The Reverend’s reasoning here is this, “As the works of the flesh are done by him who is dominated by the flesh, and as the works of the Lord are done by him who is spiritually akin to the Lord, and as the works of darkness are done by one who loves darkness, so are the works of the law done by one, in this case the godless heathen, who loves the law, is spiritually akin to the law, is dominated by the law.”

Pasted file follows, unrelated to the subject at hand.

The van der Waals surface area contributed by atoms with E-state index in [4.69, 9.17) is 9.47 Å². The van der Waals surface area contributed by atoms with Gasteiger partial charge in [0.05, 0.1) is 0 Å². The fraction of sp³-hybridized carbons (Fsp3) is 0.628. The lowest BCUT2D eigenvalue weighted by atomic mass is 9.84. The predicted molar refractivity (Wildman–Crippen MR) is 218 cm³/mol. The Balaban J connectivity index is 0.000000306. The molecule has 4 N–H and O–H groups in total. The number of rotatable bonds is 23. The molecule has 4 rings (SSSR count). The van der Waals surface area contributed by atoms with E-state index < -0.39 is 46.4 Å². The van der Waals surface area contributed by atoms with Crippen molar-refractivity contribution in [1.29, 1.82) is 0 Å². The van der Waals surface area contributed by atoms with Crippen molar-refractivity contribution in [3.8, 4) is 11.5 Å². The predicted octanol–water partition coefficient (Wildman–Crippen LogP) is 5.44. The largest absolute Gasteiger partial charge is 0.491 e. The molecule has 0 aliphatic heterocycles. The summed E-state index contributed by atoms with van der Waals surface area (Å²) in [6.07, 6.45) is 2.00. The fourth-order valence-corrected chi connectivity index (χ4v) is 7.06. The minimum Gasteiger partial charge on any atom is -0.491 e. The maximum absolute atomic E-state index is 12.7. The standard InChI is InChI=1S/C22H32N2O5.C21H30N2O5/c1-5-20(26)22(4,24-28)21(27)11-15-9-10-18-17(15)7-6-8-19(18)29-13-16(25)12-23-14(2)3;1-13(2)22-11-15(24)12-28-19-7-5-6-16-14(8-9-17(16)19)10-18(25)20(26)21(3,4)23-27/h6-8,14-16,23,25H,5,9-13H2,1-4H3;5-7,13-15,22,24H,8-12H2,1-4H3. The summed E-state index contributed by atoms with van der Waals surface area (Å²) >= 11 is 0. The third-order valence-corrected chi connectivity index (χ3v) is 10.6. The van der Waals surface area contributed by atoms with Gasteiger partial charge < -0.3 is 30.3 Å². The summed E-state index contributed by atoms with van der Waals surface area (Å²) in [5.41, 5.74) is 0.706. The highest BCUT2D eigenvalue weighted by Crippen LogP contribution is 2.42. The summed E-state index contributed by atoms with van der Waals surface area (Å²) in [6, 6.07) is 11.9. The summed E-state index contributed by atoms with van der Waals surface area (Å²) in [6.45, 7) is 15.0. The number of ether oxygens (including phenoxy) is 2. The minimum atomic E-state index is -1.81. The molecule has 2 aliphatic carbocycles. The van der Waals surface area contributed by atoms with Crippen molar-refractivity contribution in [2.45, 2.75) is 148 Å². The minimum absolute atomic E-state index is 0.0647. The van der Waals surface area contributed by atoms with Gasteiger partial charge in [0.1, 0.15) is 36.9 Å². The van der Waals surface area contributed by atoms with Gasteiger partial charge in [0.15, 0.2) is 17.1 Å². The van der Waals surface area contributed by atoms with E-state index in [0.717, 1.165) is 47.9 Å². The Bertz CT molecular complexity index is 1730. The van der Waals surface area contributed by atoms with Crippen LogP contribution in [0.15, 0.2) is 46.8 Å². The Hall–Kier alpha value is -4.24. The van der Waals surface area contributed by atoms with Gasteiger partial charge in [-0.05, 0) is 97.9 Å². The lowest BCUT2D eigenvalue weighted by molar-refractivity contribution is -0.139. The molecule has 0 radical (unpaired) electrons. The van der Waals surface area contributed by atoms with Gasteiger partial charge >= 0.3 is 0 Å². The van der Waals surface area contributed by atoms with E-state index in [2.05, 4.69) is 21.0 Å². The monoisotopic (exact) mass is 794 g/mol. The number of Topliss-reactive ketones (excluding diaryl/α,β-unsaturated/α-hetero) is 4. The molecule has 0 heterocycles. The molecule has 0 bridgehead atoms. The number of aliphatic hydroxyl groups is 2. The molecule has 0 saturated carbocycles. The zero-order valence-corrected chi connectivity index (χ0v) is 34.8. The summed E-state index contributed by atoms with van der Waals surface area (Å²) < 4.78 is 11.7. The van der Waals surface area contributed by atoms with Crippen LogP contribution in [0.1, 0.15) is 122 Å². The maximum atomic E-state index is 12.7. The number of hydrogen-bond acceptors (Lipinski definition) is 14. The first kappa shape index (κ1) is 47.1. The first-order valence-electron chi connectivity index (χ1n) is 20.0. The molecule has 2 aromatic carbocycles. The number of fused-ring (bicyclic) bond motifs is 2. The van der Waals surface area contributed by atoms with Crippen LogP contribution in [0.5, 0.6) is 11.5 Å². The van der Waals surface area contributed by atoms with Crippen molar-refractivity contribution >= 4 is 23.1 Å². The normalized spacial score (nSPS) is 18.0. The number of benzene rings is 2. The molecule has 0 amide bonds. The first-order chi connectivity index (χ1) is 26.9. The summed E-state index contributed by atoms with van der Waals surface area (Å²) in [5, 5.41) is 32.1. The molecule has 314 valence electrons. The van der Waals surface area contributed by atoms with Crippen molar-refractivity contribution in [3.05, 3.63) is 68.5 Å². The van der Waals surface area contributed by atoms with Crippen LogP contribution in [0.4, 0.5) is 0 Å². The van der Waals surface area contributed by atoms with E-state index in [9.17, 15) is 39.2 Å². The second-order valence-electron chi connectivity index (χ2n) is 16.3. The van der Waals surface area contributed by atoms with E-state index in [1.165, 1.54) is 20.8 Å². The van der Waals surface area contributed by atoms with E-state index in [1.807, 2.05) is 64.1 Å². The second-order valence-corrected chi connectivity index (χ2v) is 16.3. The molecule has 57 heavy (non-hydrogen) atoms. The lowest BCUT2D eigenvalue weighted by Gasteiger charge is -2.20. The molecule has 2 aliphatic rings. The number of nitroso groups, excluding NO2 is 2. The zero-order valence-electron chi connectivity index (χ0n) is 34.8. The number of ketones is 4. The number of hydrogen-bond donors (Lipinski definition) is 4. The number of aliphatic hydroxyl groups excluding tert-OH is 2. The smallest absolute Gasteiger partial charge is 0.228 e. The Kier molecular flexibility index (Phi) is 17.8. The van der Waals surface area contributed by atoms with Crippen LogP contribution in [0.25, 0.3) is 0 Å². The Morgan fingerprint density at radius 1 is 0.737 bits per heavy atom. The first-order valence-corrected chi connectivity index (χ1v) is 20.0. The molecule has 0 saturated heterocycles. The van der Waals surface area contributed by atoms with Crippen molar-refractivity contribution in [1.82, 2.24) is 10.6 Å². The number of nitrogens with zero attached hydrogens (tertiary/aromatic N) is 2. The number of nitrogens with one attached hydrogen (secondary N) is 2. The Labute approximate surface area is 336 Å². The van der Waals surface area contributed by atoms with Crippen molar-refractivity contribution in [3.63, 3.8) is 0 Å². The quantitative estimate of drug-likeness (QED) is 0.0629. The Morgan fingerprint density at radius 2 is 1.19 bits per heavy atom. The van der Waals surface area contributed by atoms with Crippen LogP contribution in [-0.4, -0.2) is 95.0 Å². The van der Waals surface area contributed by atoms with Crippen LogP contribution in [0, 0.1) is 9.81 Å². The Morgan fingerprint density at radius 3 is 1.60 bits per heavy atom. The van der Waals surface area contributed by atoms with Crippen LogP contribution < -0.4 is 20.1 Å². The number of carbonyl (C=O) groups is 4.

Now if this is not modernist doctrine, then there is no such doctrine. It is most significant that such sentiments can go unchallenged in the Christian Reformed Church. It shows to what hour the hands of the clock are pointing. But what we wish to bring out is that the issue (at least one of the issues) upon which the present controversy turns is not the small remnants, as Zwier tells his readers, but upon the issue whether unregenerated men love the law of God and as impelled by love keep the law; or, as Rev. Kuiper has stated the matter, whether all that the unregenerate do is sin and nothing but sin in the sight of God; or, as Zwier puts it, whether man has retained the image of God in the material sense. Lyzenga says, “Yes, the wicked, (devoid of the life of regeneration) do love the law.” And H. J. Kuiper says, “No indeed, all that the unregenerate do is not sin in the sight of God.” And Zwier says, “Yes, to be sure. Fallen man has retained the image of God in the material sense. He has retained a remnant of his original holiness.” This is the proposition that Zwier also defends in his article. But he does so under cover, so that his innocent readers realize not what they imbibe.